1. Avon 39 update. You guys ROCK! A and I have both hit our fundraising goals for the Avon 39 walk, thanks to the generosity of our friends and families. There’s still time to donate, if you are so inclined, and every dollar we raise helps fund medical care for low income women, treatment for patients, and research to stop breast cancer. Our team page is here, but you’ll need to go to either my page or Adam’s to donate (no more team donations this close to the walk).

2. Farmer’s Market fundraising. A and I signed up to do a fundraising table at the Benicia Farmer’s Market for the month leading up to the Avon Walk. I did the first week, two weeks ago, and had a really incredible time. About ten women came up to me during the afternoon to tell me that they were survivors or were currently undergoing treatment. We chatted for a bit, about why I was walking (to support a very dear friend), and about how different treatment is now, and about the importance of love and prayer and hope. Many of them wrote their names on our support board. I also had two older men come up to me, one of whom lost his mother in the 1950’s, when he was sixteen.  He told me there wasn’t anything they could do for her but cut away the disease and give her morphine for the pain. I think perhaps he had not thought about her for a long time. His hand shook as he wrote her name and he pinned it to the “memory” section, but he thanked me as he walked away.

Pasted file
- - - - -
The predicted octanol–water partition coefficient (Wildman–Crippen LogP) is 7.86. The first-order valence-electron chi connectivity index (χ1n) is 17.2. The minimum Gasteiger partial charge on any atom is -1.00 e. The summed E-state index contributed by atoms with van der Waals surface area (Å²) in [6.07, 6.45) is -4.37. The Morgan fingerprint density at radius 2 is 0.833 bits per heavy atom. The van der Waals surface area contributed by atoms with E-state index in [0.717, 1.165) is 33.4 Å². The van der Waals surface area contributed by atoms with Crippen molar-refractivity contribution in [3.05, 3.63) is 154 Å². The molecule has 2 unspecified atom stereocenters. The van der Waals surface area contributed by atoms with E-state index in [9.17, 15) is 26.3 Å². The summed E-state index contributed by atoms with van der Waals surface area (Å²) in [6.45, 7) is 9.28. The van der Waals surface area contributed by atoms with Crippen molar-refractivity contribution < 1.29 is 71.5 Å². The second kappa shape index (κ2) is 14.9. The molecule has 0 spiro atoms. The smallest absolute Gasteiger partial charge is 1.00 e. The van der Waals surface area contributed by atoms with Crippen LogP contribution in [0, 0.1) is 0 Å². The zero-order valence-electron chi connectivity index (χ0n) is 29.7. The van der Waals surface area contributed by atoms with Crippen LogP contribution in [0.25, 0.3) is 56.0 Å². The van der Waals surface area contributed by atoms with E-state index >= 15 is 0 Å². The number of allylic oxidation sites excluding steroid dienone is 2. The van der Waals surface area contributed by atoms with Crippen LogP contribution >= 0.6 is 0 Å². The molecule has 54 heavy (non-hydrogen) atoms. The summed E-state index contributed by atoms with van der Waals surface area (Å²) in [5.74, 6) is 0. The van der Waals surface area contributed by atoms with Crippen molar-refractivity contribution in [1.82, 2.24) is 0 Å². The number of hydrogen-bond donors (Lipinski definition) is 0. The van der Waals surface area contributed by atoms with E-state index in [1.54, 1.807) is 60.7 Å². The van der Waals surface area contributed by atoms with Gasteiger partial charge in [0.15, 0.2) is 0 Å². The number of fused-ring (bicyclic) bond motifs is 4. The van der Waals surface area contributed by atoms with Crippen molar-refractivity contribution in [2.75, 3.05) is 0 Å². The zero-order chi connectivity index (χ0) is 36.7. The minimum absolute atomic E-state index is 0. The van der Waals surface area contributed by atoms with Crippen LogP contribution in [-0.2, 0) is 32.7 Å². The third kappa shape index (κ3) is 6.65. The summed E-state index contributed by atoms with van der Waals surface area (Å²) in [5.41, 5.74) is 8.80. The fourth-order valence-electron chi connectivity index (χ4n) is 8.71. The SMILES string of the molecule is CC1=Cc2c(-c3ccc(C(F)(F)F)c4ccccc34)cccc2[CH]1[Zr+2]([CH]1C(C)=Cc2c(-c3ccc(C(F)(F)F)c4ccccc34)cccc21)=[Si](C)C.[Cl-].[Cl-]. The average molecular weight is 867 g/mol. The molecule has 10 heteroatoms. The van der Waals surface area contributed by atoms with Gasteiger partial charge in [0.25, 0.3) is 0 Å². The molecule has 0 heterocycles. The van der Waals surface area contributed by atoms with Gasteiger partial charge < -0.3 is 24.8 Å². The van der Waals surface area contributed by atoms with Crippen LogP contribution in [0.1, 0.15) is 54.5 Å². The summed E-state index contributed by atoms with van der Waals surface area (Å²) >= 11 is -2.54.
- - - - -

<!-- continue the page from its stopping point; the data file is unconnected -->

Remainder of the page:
Know the FactsRibbon JarsThe Support Board

A took the first shift at this week’s market, and his experience could not have been more different. For two and a half hours, nobody was willing to make eye contact with him, let alone talk to him – not even a woman with a chemo port.

It was a stark reminder that sexism works both ways. That we are just as harsh, if not harsher, to the man who steps out of his gender role. That we have a long, long way to go.

3. The gift that keeps on giving. The Mabacle is mostly in pieces in the Silence of the Lambs room downstairs, although the body is still on the street. A’s selling off anything not absolutely necessary to making the car go – seats, a/c system, door trim, headlights – with the goal of making her into a little race car.  So far, I think he’s found about $8 in change under the seats and floor mats alone, and gotten another $300 or so from parting it out on Craigslist. If it pays for its own roll cage and the other safety equipment, we might have to stop calling it the Mabacle.

4. Happily ever after.  My cousin S got married last weekend, up in Hood River, Oregon. It was breathtakingly gorgeous, the kind of scenery that I would almost-but-not-quite move away from the Bay for. I always forget just how many cousins there are on my mom’s side, and, as always with these kinds of things, I met a few new cousins I haven’t seen before but would like to get to know better.  The highlight of the weekend (aside from Z’s first trip down the aisle as a flower girl) was my cousin J’s toast to her sister. As much as I love my brother’s, I still wish a little bit that I’d had a big sister as bold and brave and mischievous as my cousins!

5. On writing with family. Back in January, I told myself that writing is writing is writing, and it didn’t matter if I blogged or noveled or short storied, with the thought that words would beget more words. In one sense this is true. The more I write, the easier and more quickly the words come when I sit down. In another sense, this is a lie. I have a finite space for writing – between 6 and 7 am most days. It is the only time that I have when I am not “on duty” as a mom or an employee or a wife – and even that space is intruded into when there are early morning phone calls or when Z refuses to stay in bed. So if you’re reading and enjoying these, let me know by leaving a comment or a share or a like.